Hepatitis refers to a group of viruses (A, B, C) that primarily lead to inflammation in the liver (hepar). Hepatitis B infection is very common (endemic) in some countries, and some women become long-term carriers of the virus. Hepatitis C is most often acquired from blood transfusions. A simple blood test will tell you if you have been exposed to these viruses. If you work in a job where there is an increased risk of contacting Hep B, or are travelling to a country with a high incidence of Hep B, you should be immunised prior to travel. If your blood test is positive for Hep B, there is a risk of transmitting the infection to the baby. The Paediatricians (baby doctors) can give antibodies and immunisation to the baby after birth, so as to reduce the risk of the baby being affected by the infection.

Normally, being pregnant will not affect the course of the hepatitis, unless a woman has hepatitis E, which can worsen severely in some cases. Pregnancy itself will not hasten the disease process or make it worse, although if the liver is already burdened and scarred with cirrhosis, the extra demands of pregnancy may predispose the expectant mother to a condition called acute fatty liver of pregnancy.

Hepatitis A

Hepatitis A is transmitted by the oral-fecal route (such as from contaminated water or diapers, for example). It occurs in roughly 1 in every thousand pregnant women worldwide. It can be diagnosed by checking the levels of IgM anti-HAV antibodies (which can persist for months after the infection). The main treatment is rest and a nutritious diet, and usually the woman will recover within one to two months. If a newborn is exposed, the infection is usually mild and they will have a lifelong immunity to the disease. If a pregnant woman is exposed (such as when traveling or by contact with known carriers) she will be given immune gamma globulin (IG) to help protect her from getting the disease.

Hepatitis B

Hepatitis B is one of the most highly transmitted forms of hepatitis from mother to child around the world, especially in developing countries. Because this virus is highly contagious, and the risk that the newborn infant will develop hepatitis B is 10 to 20% if the mother is positive for the hepatitis B surface antigen, and as high as 90 percent if she is also positive for the HbeAg.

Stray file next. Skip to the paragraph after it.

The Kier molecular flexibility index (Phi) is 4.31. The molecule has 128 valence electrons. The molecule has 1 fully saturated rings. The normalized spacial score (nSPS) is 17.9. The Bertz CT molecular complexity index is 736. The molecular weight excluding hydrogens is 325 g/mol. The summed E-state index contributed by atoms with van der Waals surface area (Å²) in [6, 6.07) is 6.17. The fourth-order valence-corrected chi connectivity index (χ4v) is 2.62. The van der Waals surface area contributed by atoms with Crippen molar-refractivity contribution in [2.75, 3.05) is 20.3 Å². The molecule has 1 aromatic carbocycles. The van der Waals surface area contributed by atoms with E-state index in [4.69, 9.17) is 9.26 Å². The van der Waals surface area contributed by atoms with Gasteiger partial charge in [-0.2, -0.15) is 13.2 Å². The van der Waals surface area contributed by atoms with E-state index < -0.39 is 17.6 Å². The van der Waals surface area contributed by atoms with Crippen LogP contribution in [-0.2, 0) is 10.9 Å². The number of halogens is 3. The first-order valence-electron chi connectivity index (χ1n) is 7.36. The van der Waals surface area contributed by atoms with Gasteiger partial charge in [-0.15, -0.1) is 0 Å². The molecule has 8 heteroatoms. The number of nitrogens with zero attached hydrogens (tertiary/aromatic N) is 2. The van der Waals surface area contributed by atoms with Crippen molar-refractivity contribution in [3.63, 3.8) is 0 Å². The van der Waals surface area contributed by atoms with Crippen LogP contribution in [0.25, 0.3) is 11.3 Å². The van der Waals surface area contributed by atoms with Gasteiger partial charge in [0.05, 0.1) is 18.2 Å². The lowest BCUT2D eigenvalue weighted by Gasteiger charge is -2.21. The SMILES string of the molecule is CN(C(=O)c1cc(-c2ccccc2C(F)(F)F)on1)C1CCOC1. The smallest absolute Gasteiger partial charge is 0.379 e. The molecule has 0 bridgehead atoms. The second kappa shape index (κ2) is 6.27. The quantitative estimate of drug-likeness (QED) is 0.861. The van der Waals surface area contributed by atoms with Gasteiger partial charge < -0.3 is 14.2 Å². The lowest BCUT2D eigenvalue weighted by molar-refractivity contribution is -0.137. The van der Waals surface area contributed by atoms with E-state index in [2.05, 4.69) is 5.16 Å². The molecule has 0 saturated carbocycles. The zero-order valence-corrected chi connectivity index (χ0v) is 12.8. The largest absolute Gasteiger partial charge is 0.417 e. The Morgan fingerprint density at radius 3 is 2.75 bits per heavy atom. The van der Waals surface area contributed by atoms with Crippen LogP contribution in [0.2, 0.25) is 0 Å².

Usually, the disease is passed on during delivery with exposure to the blood and fluids during the birth process. Therefore although the mother will usually become jaundiced during the acute stage, some women have no symptoms of hepatitis, mandatory screening of all women for hepatitis B is recommended during the first prenatal visit.

If a pregnant woman tests positive during her prenatal visits for hepatitis B, she will receive hepatitis B immune globulin, and be told to completely abstain from alcohol. When her infant is born, the newborn will receive hepatitis B immune globulin at birth, and should be vaccinated with a hepatitis B vaccine at one week, one month, and six months after birth.

Most women become pregnant during the years between 20 and 40, which is also the age group in which the incidence of hepatitis C infection is rising most quickly. Any woman with risk factors for hepatitis C (such as exposure to transfusions, contaminated needles, or injected drug use) should be screened for hepatitis C before and during pregnancy. The risk of a pregnant woman passing the hepatitis C virus to her unborn child has been related to the levels of quantitative RNA levels in her blood, and also whether she is also HIV positive. The risk of transmission to the infant is less (0 to 18%) if the mother is HIV negative and if she has no history of i.v. drug use or of blood transfusions. Transmission of the virus to the fetus is highest in women with hepatitis C RNA titer greater than 1 million copies/mL. Mothers without hepatitis C RNA levels detected did not transmit hepatitis C infection to their infants. A pregnant woman with hepatitis will need to be followed by a specialist who can check their liver function tests on a regular basis.

Getting help
If you wish to make an appointment to seek further advice and or treatment, please email Dr Harrington's secretary.